In today’s Slate, Tom Vanderbilt does good work in attacking the blight of playground equipment on America’s lawns. You know the landscape: Brightly colored swingsets and slides, no kids on them, sitting on a pitch of grass. They’re eyesores, they never get used, and they become a big environmental liability when it comes time to dispose of them.

So good on Vanderbilt there.

Bad on Vanderbilt here:

In her book American Playgrounds, Susan Solomon notes how the fear of injuries and their litigious consequences forced the closing, or banal “post-and-platform” retrofitting, of many playgrounds. Gone are the kinds of things that defined my own childhood: terrifying metal “monkey bars” pitched over a pit of hard gravel or the towering, twisting, all-metal “tornado slide,” as we called it, which was at once the most exhilarating and the most dangerous thing in my young life.

Here we have an exhilarating mixture of ignorance and nostalgia forming a perfect mound of bullshit.

Let’s take this thing point by point. I’ll admit I haven’t read Solomon’s book. But I can tell you this: I have a couple of very young kids and wherever I am, I’m always in the market for a playground. I haven’t had trouble finding them, either. So if there’s a big trend toward closing playgrounds, perhaps there were too many to begin with.

As for “retrofitting” the playgrounds, let’s hope so. When I was a kid, I often played on equipment anchored into asphalt. I fell on that shit many times. And no, that wasn’t exhilarating or cool or somehow character-forming. It wasn’t an experience that I’ll relate to coming generations in the same breath as walking through the snow barefoot just to get to school.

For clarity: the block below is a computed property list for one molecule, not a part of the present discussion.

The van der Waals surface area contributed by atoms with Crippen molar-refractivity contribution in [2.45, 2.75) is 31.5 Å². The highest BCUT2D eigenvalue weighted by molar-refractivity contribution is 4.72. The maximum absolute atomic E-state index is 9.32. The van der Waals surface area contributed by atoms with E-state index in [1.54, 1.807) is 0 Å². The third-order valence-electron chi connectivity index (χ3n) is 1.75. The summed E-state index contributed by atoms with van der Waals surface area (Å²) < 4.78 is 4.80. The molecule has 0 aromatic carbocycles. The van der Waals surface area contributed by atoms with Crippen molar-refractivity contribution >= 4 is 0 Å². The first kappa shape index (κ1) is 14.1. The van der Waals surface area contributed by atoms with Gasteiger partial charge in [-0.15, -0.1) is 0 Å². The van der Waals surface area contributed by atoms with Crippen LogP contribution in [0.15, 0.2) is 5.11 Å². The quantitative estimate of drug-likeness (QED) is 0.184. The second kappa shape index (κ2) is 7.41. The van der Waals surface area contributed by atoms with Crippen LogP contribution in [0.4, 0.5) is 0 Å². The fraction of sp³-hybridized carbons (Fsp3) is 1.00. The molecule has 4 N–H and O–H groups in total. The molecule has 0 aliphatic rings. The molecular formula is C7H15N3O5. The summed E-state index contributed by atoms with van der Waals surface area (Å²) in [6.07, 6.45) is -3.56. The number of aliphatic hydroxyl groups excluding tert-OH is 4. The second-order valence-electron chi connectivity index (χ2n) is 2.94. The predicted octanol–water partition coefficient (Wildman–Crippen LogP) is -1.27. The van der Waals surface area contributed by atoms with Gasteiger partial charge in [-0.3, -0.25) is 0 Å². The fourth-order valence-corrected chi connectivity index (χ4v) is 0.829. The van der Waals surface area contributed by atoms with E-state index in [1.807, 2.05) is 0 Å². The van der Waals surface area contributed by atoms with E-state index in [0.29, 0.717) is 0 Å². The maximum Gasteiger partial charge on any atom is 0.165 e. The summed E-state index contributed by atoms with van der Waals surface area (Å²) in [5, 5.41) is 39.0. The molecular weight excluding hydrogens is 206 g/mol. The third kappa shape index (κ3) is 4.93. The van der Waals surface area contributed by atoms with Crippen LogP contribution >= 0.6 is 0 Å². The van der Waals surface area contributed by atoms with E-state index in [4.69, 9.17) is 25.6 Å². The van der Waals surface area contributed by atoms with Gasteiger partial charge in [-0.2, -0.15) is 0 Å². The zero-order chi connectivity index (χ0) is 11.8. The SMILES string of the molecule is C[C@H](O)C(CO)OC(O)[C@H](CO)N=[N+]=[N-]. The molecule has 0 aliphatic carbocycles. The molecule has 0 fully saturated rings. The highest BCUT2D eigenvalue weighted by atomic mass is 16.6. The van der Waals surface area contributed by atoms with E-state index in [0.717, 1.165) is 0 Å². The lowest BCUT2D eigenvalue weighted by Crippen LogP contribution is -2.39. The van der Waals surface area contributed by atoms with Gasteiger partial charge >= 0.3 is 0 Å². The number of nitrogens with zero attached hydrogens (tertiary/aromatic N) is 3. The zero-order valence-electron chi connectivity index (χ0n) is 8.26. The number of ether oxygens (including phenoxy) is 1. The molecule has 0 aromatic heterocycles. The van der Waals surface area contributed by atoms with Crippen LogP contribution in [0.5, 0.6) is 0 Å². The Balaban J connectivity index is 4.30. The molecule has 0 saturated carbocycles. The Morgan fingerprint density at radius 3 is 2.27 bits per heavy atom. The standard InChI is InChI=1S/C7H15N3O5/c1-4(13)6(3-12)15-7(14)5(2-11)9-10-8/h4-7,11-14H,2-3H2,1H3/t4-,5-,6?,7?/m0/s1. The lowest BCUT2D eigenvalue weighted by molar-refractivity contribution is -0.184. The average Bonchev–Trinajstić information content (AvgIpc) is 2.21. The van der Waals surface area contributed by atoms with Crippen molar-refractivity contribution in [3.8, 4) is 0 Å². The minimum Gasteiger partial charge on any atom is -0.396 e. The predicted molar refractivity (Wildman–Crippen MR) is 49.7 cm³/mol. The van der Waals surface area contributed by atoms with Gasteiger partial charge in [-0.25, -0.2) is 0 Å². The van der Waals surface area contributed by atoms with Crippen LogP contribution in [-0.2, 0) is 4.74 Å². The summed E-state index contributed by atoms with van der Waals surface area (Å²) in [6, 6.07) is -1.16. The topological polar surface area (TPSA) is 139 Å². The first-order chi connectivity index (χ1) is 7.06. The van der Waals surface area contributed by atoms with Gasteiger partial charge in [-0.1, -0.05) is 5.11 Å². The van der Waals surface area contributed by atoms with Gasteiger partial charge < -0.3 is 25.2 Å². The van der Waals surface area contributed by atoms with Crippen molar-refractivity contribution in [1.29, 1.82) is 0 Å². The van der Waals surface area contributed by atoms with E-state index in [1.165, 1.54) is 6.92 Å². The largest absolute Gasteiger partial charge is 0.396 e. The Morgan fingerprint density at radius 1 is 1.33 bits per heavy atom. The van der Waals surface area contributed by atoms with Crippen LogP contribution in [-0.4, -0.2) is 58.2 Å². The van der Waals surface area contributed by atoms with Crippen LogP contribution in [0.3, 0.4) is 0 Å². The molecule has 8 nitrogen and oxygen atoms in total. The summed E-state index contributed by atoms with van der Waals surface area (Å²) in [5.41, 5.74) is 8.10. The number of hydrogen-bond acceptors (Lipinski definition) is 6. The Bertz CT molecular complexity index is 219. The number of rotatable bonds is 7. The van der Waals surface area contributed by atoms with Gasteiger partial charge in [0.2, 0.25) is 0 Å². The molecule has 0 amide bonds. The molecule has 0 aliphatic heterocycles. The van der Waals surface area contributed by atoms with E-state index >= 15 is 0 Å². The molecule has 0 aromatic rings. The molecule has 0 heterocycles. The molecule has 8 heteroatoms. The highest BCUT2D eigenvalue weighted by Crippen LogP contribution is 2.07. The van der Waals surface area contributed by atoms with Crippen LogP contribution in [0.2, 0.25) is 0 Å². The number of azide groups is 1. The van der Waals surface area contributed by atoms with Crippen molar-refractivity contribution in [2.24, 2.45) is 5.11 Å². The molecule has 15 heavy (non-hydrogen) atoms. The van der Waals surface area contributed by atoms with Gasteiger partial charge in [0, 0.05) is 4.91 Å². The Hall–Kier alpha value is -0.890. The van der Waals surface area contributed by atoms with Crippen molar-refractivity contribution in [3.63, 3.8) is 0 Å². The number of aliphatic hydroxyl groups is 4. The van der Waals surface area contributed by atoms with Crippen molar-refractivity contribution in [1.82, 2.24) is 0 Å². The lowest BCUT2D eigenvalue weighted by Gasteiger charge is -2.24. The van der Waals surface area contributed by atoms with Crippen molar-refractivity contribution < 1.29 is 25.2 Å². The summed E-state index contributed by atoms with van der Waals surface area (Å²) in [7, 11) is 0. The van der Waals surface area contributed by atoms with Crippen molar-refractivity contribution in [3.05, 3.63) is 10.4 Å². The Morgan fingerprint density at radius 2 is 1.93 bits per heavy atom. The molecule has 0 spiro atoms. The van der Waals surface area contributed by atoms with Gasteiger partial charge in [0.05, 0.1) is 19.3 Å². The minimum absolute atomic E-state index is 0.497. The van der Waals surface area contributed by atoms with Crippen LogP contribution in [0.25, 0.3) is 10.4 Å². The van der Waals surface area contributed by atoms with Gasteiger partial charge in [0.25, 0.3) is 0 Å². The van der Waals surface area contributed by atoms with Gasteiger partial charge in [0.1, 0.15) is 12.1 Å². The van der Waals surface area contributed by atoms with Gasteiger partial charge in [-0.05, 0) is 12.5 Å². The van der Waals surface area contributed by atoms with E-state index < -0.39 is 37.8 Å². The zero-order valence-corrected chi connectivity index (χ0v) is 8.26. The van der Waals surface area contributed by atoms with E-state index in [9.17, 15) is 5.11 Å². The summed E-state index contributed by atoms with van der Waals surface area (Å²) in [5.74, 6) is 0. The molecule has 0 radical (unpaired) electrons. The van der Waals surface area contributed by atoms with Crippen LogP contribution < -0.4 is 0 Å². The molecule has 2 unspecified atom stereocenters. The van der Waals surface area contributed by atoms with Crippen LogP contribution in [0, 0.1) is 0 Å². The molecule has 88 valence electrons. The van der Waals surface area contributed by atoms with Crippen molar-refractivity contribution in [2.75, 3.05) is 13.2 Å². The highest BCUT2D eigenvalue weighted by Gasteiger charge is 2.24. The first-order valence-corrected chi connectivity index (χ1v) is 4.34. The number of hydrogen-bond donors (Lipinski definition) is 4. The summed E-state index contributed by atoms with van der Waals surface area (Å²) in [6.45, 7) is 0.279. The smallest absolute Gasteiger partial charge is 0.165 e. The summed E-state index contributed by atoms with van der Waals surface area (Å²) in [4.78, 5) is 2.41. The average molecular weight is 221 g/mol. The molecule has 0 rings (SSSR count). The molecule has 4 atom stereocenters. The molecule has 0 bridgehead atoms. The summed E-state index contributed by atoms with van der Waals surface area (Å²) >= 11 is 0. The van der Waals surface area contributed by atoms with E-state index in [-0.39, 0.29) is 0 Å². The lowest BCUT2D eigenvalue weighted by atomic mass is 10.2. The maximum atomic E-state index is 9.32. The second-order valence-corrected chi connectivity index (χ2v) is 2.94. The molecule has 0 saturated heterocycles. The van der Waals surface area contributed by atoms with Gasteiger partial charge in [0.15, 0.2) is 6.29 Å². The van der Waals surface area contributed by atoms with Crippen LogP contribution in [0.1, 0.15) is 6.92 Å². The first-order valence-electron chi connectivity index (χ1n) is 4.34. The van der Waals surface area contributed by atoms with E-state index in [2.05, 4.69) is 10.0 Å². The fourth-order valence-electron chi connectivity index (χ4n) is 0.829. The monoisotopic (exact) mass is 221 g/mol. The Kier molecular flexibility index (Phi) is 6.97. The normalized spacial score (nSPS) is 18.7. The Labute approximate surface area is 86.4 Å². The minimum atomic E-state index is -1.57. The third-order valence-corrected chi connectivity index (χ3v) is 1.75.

Those surfaces hurt. They’re a big reason why every year about 200,000 kids from preschools and elementary schools check into emergency rooms in this country after playground falls and the like.

The injuries and emergency visits, thank goodness, are on the decline. Why? Because playgrounds are getting safer. Rubberized surfaces are getting installed across the land, the better to cushion the impact of a fall. Insane equipment that mangles our little kids is getting thrown out. And if lawsuits are forcing these trends, then good on the lawsuits, too!

Vanderbilt should stick to aesthetics and the connection between home and its exterior. Leave out the mindless and tiresome references to the good old days.

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